When I was in college I had no clue how to cook for myself, so for the next several years I resigned myself to eating what was served by my mother (which was by then often red meat and dairy), and by the larger society. When I went to Mount Equity Zendo, at the age of 23, I thought, “Here’s my chance to become vegetarian.” I learned how to cook brown rice, miso soup, and veggies. I learned multiple ways of creating delicious tofu dishes. Gradually, I learned about the importance of protein that comes from eating beans, quinoa, nut butters, and soy products. It took me years to learn how to balance my diet so that I wasn’t just eating carbs like bread and pasta.
While the environment was much more vegetarian-friendly, still, as a priest, I was expected to eat whatever was served. There’s a Zen saying, “A monk’s mouth is like an oven.” In other words, don’t make preferences. If someone brings meat, eat it—don’t call up the mind that picks and chooses. This is how they did things during the Buddha’s time and eating meat was okay if the food was not killed specifically for you, and you did not hear the screams of the animal being slaughtered.
To illustrate the point of the Buddha’s injunction to not eat meat if it was specifically killed for you, I share the following: One time a monk, who had been practicing in the Burmese tradition, came to our Zendo in Pennsylvania to offer a Dharma talk. He disclosed that when he went to stay with his sister, she served him shrimp. Just before he was about to eat it, his sister remarked, “I hope you like it, I bought it just for you.” He stopped and pushed the plate away telling his sister that he wasn’t able to eat the food precisely because she bought it for him. The practice of not eating meat (including fish) within early Buddhism may have been originally about not causing harm to animals unnecessarily. The animal could not be killed for a monk. Killing an animal would incur negative karma for the monk. He would be breaking the first precept, “Do not kill.”
However, if the animal had already been slaughtered, and not for a particular person, then it was acceptable because, in part, it had already been killed. In that case, the monk did not cause the animal to be killed, and therefore was free of the consequences of the karma generated by killing the animal.
Today, in Japan, most monks (and the Japanese as a whole) eat meat, though they eat a rather small portion compared to the average American. They only follow the rules of not eating meat (in most cases) when they are eating formally. But the rule of not eating meat is largely ignored. Nevertheless, when training in a Japanese Zen monastery, the diet consisted largely of brown or white rice, miso soup, vegetables, sometimes eggs, and tofu. This diet, while an excellent break from the diet of veal parmesan, fettuccini alfredo, and other meals my mother would make for me, wasn’t going to be sustainable for me for the long-term.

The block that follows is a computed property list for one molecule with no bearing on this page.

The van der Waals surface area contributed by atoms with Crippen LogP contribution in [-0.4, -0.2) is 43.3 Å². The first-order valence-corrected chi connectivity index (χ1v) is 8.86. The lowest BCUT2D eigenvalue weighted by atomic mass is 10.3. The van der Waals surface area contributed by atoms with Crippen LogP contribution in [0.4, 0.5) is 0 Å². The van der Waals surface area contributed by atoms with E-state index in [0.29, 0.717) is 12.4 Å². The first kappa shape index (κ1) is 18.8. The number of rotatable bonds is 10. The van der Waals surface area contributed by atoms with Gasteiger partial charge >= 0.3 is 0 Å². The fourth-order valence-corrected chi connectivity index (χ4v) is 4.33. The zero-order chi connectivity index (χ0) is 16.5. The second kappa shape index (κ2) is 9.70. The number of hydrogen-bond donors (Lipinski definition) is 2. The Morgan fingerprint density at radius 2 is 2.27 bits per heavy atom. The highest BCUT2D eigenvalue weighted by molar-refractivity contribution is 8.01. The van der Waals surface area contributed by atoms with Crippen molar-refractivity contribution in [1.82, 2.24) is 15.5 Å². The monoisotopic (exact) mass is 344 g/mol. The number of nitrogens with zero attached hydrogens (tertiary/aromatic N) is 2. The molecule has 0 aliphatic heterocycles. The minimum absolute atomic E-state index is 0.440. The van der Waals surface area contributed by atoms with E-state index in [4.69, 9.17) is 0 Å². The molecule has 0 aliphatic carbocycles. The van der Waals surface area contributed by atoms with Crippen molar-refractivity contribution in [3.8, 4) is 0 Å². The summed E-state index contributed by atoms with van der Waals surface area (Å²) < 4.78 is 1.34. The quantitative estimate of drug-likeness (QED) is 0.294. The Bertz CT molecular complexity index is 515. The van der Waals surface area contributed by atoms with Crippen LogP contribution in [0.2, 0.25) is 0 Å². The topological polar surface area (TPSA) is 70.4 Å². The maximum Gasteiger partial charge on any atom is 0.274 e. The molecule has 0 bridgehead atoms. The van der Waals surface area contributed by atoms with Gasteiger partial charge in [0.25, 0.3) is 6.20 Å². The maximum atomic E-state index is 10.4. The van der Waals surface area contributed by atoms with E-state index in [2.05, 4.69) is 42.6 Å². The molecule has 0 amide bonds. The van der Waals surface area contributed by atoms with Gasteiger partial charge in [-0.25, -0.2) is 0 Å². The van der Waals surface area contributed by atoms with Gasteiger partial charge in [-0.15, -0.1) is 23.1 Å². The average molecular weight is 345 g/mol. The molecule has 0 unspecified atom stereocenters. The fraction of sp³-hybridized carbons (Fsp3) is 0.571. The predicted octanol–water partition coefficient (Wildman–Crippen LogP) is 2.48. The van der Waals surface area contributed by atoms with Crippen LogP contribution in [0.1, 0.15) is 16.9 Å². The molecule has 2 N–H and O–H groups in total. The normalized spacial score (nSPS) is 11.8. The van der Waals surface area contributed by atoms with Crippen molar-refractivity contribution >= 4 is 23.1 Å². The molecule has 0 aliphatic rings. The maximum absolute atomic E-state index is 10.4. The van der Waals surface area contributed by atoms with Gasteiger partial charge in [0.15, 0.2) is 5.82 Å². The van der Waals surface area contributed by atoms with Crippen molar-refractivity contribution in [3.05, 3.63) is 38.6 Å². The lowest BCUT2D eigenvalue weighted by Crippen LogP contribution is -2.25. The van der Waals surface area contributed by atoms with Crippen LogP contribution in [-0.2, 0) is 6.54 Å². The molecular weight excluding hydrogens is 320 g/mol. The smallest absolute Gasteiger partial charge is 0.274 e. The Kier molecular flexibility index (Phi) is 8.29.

After a three-month stint in a Japanese monastery, a test revealed serious deficiencies in my blood. I decided to visit with a Naturopathic doctor. While not going into detail, this doctor helped me to take a much larger perspective on the issues I was having, encouraging among other things, further dietary changes that included eating whole foods and consuming different forms of protein (not animal-sourced), and getting a minimum of nine hours of sleep per day.
He also had me reconsider my meditation practice. Thus far, I had largely neglected using meditation as a means for dealing with stress or to relax. It was more about being attentive, but I wasn’t balancing that attentiveness with rest. My health, thankfully, has improved so much that my allopathic doctor is no longer concerned about my bloodwork. To this day I still find myself learning from the things my naturopath taught, and doing my best to practice good health on the physical, mental, and spiritual planes.
As my health was steadily improving, I asked my teacher for permission to go to Yogaville to go through Yoga Teacher Training. I was moved by the devotion to a plant-based lifestyle that I witnessed at Yogaville. Could I do that? For a variety of reasons I found it impossible to practice and take full responsibility for not eating a vegan diet until years later. When I reflect back, I am deeply grateful for the example set at the Ashram. Yogis like Meenakshi Angel Honig and others from Integral Yoga continue to inspire my eating habits.